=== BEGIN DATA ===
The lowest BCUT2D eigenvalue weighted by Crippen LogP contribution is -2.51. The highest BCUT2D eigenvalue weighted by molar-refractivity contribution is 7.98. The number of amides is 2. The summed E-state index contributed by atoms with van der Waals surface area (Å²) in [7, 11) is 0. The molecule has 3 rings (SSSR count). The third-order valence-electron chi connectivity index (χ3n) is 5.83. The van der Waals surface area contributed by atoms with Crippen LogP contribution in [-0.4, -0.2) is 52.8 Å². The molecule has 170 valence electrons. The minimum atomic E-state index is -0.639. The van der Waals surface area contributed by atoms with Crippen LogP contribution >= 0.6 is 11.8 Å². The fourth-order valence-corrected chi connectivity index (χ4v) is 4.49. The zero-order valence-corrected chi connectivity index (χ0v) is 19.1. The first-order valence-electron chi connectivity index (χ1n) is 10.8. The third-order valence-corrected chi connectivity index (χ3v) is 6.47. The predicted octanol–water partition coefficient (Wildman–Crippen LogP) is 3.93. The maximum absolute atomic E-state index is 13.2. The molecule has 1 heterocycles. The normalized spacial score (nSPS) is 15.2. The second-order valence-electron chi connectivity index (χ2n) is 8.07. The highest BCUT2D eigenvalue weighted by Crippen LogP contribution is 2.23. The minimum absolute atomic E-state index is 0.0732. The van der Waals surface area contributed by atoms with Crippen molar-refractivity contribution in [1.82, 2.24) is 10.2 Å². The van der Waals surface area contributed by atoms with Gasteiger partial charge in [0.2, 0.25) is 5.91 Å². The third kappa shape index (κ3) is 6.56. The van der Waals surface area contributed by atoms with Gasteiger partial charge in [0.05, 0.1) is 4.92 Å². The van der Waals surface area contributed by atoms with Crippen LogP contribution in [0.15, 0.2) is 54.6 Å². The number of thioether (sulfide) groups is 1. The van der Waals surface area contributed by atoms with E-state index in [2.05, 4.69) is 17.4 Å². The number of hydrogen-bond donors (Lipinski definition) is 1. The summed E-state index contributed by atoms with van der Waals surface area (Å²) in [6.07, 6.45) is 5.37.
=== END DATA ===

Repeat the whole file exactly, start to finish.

The lowest BCUT2D eigenvalue weighted by Crippen LogP contribution is -2.51. The highest BCUT2D eigenvalue weighted by molar-refractivity contribution is 7.98. The number of amides is 2. The summed E-state index contributed by atoms with van der Waals surface area (Å²) in [7, 11) is 0. The molecule has 3 rings (SSSR count). The third-order valence-electron chi connectivity index (χ3n) is 5.83. The van der Waals surface area contributed by atoms with Crippen LogP contribution in [-0.4, -0.2) is 52.8 Å². The molecule has 170 valence electrons. The minimum atomic E-state index is -0.639. The van der Waals surface area contributed by atoms with Crippen LogP contribution >= 0.6 is 11.8 Å². The fourth-order valence-corrected chi connectivity index (χ4v) is 4.49. The zero-order valence-corrected chi connectivity index (χ0v) is 19.1. The first-order valence-electron chi connectivity index (χ1n) is 10.8. The third-order valence-corrected chi connectivity index (χ3v) is 6.47. The predicted octanol–water partition coefficient (Wildman–Crippen LogP) is 3.93. The maximum absolute atomic E-state index is 13.2. The molecule has 1 heterocycles. The normalized spacial score (nSPS) is 15.2. The second-order valence-electron chi connectivity index (χ2n) is 8.07. The highest BCUT2D eigenvalue weighted by Crippen LogP contribution is 2.23. The minimum absolute atomic E-state index is 0.0732. The van der Waals surface area contributed by atoms with Crippen molar-refractivity contribution in [1.82, 2.24) is 10.2 Å². The van der Waals surface area contributed by atoms with Gasteiger partial charge in [0.2, 0.25) is 5.91 Å². The third kappa shape index (κ3) is 6.56. The van der Waals surface area contributed by atoms with Gasteiger partial charge in [0.05, 0.1) is 4.92 Å². The van der Waals surface area contributed by atoms with Crippen LogP contribution in [0.15, 0.2) is 54.6 Å². The number of thioether (sulfide) groups is 1. The van der Waals surface area contributed by atoms with E-state index in [2.05, 4.69) is 17.4 Å². The number of hydrogen-bond donors (Lipinski definition) is 1. The summed E-state index contributed by atoms with van der Waals surface area (Å²) in [6.07, 6.45) is 5.37.